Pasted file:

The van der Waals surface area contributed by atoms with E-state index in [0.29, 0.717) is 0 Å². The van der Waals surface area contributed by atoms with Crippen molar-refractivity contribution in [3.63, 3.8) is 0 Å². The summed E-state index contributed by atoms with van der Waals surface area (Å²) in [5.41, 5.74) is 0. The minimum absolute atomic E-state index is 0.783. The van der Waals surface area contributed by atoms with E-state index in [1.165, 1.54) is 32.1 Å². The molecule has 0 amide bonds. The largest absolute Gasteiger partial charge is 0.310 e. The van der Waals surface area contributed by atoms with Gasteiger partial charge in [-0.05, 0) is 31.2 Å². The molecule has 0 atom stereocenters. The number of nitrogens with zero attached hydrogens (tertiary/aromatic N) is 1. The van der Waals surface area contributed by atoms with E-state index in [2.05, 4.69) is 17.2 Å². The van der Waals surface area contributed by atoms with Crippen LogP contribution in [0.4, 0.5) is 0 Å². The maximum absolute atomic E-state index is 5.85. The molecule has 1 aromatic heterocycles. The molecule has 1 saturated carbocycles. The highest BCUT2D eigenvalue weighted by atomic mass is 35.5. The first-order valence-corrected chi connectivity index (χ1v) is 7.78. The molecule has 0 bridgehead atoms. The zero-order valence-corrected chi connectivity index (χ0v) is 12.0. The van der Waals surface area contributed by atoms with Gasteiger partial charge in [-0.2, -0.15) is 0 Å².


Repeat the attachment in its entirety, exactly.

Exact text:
The van der Waals surface area contributed by atoms with E-state index in [0.29, 0.717) is 0 Å². The van der Waals surface area contributed by atoms with Crippen molar-refractivity contribution in [3.63, 3.8) is 0 Å². The summed E-state index contributed by atoms with van der Waals surface area (Å²) in [5.41, 5.74) is 0. The minimum absolute atomic E-state index is 0.783. The van der Waals surface area contributed by atoms with E-state index in [1.165, 1.54) is 32.1 Å². The molecule has 0 amide bonds. The largest absolute Gasteiger partial charge is 0.310 e. The van der Waals surface area contributed by atoms with Gasteiger partial charge in [-0.05, 0) is 31.2 Å². The molecule has 0 atom stereocenters. The number of nitrogens with zero attached hydrogens (tertiary/aromatic N) is 1. The van der Waals surface area contributed by atoms with E-state index in [2.05, 4.69) is 17.2 Å². The van der Waals surface area contributed by atoms with Crippen LogP contribution in [0.4, 0.5) is 0 Å². The maximum absolute atomic E-state index is 5.85. The molecule has 1 aromatic heterocycles. The molecule has 1 saturated carbocycles. The highest BCUT2D eigenvalue weighted by atomic mass is 35.5. The first-order valence-corrected chi connectivity index (χ1v) is 7.78. The molecule has 0 bridgehead atoms. The zero-order valence-corrected chi connectivity index (χ0v) is 12.0. The van der Waals surface area contributed by atoms with Gasteiger partial charge in [-0.2, -0.15) is 0 Å².